Unlike their more powerful sister chips, the Snapdragon 600 and 800, the Snapdragon 200 and 400 live in more basic devices. The dual-core Snapdragon 400 can run at 1.7GHz, has 4G connectivity, and an Adreno 305 graphics chip, while the Snapdragon 200 can reach 1.4GHz and has a basic Adreno 203 GPU (graphics processor).
Since their announcement, the Snapdragon 200 has been used in low-end phones such as the HTC Desire 500 and the Samsung Galaxy Win, while the Snapdragon 400 powers the HTC Desire 601 and the HTC First.
After Broadcom licensed ARM’s processor architecture, it made sense for the company to make moves into the smartphone world, although it initially confirmed plans to only build a series of processors destined for set-top boxes and similar products. Sure enough, Samsung signed up with Broadcom to use the BCM21664 dual-core, 1GHz chip inside its high-selling Galaxy Ace 3, having given the firm a try with the Galaxy S2 Plus.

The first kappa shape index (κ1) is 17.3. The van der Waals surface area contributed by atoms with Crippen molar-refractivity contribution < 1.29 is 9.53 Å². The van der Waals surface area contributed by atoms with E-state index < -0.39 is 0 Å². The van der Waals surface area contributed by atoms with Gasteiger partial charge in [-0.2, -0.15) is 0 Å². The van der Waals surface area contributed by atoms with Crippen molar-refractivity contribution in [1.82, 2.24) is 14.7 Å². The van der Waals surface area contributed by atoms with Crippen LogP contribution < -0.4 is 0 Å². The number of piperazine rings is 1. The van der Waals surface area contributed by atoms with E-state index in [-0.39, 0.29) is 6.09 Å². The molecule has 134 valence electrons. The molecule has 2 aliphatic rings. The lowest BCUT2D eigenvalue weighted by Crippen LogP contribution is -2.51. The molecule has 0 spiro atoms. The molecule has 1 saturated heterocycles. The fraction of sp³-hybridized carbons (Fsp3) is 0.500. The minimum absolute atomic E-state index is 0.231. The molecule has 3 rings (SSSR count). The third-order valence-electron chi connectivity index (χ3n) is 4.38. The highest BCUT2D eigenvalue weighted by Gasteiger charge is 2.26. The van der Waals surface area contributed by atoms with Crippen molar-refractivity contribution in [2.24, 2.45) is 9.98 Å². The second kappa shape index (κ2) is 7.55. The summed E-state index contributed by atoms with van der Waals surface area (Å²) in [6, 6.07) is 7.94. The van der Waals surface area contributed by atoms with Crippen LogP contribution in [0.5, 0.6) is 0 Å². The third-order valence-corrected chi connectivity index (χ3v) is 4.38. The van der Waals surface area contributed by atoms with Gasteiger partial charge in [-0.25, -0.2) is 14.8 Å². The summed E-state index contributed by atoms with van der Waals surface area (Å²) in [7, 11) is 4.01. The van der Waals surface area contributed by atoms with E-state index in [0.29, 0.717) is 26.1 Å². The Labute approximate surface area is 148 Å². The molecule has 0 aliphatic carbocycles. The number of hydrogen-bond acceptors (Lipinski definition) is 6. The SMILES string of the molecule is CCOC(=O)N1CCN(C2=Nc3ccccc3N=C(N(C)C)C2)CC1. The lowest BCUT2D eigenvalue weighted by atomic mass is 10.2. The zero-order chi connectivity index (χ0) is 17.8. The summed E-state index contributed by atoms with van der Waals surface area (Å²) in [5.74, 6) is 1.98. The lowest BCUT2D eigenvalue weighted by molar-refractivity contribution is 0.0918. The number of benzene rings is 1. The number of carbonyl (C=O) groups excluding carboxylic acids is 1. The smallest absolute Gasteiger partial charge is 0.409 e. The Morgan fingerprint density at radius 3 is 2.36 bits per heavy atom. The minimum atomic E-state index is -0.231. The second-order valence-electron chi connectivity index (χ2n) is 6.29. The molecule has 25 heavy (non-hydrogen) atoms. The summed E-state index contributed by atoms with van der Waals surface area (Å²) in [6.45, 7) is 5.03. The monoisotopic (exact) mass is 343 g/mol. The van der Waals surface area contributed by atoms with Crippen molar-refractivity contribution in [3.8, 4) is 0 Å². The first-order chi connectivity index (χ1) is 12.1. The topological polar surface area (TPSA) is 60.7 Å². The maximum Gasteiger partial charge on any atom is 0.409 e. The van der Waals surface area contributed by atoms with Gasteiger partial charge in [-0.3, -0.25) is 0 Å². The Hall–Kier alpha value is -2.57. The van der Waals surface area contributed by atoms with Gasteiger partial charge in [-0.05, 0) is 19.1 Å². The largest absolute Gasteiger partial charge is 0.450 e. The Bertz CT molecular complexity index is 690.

Get ready for 2014, when 64-bit chips will take on eight-core chips
As you can probably see from the information above, there are two technologies which are sure to headline more than a few new smartphones in 2014 and beyond: Eight-cores and 64-bit. Samsung has already talked about producing a 64-bit chip to rival Apple’s A7, and it’s rumored to first appear in next year’s Galaxy flagship phone, tentatively known as the Galaxy S5. As for eight-core processors, they’re on the rise, with Huawei and MediaTek both working on examples, and once production stabilizes, we should see them in more hardware released worldwide too.
It’s easy to get caught up in all this talk about bits and cores, but for now, don’t be disheartened that your phone “only” has quad-cores, as they provide more than enough power for our phones, and if we’re honest, so do the best top-end dual-core chips.
Article first published 03-17-2013.